Assessment of prescribing in health (the ASPRINH Project): how should we ensure health professionals are prescribe-ready?

Date & Time

Nov 11th at 2:35 PM until 2:50 PM

Track

Prescribing in allied health 

Location

Rating ( votes)

Chairs: Olivia Rofe and Genevieve Napper

Lynda Cardiff, Lisa Nissen, Robyn Nash, Charles Mitchell, Paul Bennett, Karen Bettenay

Queensland University of Technology, School of Clinical Sciences, GPO Box 2434, QLD 4001. lynda.cardiff@qut.edu.au

Background
A number of factors have driven the expansion of prescribing rights to professions not traditionally associated with this role, including the need to improve access to medicines and the evolution of professional
scope. Commensurate with this change is the need to ensure graduates are fully equipped to undertake their
prescribing role, and the identification of appropriate methods to demonstrate graduate prescribing competence.

Method
The ASsessment of PRescribing IN Health (ASPRINH) project aims to provide guidance to the assessment
of prescribing competence by:
(a) Reviewing existing methods employed to assess prescribing skills and knowledge (as defined by the NPS Competencies Required to Prescribe Medicines1- the Prescribing Competency Framework or PCF) across ten healthcare professions;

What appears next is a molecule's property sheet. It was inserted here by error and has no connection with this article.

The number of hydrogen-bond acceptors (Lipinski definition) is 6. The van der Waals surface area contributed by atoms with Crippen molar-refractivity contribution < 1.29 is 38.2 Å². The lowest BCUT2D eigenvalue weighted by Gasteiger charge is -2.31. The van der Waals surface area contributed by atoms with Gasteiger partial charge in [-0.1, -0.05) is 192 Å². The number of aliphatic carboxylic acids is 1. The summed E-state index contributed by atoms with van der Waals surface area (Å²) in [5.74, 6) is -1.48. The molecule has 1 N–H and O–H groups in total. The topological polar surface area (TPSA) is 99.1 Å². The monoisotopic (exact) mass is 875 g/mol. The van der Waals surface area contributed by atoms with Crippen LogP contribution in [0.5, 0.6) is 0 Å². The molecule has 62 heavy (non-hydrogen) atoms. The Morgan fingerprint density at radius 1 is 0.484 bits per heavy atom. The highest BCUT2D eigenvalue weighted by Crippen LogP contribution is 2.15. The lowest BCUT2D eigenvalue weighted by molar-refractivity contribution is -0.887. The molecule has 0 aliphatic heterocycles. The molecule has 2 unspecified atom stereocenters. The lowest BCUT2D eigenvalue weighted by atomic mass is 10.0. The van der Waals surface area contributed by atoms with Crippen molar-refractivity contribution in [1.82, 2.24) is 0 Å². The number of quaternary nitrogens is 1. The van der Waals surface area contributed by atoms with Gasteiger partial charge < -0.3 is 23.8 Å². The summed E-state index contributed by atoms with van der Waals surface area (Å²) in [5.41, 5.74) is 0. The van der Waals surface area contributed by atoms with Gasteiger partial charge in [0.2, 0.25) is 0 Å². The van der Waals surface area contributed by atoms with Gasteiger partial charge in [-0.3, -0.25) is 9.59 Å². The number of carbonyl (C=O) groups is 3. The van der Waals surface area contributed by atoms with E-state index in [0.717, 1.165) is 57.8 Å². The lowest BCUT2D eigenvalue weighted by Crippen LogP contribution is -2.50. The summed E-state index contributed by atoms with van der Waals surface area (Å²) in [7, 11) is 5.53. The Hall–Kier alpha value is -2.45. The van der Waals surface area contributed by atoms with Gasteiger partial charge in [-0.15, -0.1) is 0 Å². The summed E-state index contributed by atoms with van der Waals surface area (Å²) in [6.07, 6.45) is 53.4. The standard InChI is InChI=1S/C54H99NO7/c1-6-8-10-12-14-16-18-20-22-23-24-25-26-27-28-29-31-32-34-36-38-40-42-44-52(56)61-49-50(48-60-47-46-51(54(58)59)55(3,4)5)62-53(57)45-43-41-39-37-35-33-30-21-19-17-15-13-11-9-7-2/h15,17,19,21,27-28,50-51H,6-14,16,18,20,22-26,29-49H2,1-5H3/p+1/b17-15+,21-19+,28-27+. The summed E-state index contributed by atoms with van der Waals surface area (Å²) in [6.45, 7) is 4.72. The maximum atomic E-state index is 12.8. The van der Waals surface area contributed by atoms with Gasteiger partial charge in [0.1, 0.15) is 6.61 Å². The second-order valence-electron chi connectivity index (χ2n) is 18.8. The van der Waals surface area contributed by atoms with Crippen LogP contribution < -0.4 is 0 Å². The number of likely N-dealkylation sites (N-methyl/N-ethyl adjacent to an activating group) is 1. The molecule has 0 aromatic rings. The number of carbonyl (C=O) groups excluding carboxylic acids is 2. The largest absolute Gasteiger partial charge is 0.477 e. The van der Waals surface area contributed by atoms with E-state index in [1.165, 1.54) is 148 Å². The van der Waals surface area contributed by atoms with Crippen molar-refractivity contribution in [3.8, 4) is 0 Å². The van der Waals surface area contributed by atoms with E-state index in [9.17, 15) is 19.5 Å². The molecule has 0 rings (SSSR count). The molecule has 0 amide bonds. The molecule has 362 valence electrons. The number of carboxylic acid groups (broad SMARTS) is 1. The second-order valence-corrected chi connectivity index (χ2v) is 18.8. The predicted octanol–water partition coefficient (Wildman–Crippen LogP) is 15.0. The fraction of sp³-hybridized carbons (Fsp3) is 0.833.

(b) Reviewing national professional practice standards (e.g. competencies / practice guidelines) to identify
those applicable to prescribing and
(c) The development of an assessment 'toolkit' which may be used across healthcare professions to demonstrate student prescribing competence. This paper will focus on the review of existing assessment methods across five health professions.

Results
A significant proportion of the PCF is reflected in the current learning outcomes for the five professions studied, regardless of existing prescribing status. Methods employed to assess prescribing differ according to profession. The most commonly employed assessment method is the written examination. A significant proportion of the PCF is currently addressed by individual professional practice standards/guidelines e.g. Optometry (92%) and Pharmacy (88%).

Discussion
The Health Professionals Prescribing Pathway Project2
recommended higher education providers accept
responsibility for ensuring graduates are capable of undertaking the task of prescribing where this forms part of accepted practice scope. The ASPRINH project aims to contribute to inter-professional consistency in the demonstration of prescribing competence and provide graduates with the competence and confidence to undertake this significant task.

References:
1. NPS. Better choices: Better health. Competencies required to prescribe medicines: putting quality use of medicines into practice. Sydney. National Prescribing Service Limited: 2012.
2. Health Workforce Australia. Health Professionals Prescribing Pathway (HPPP) Project. Final Report. Adelaide: Health Workforce Australia. 2013.

Presenter Biographies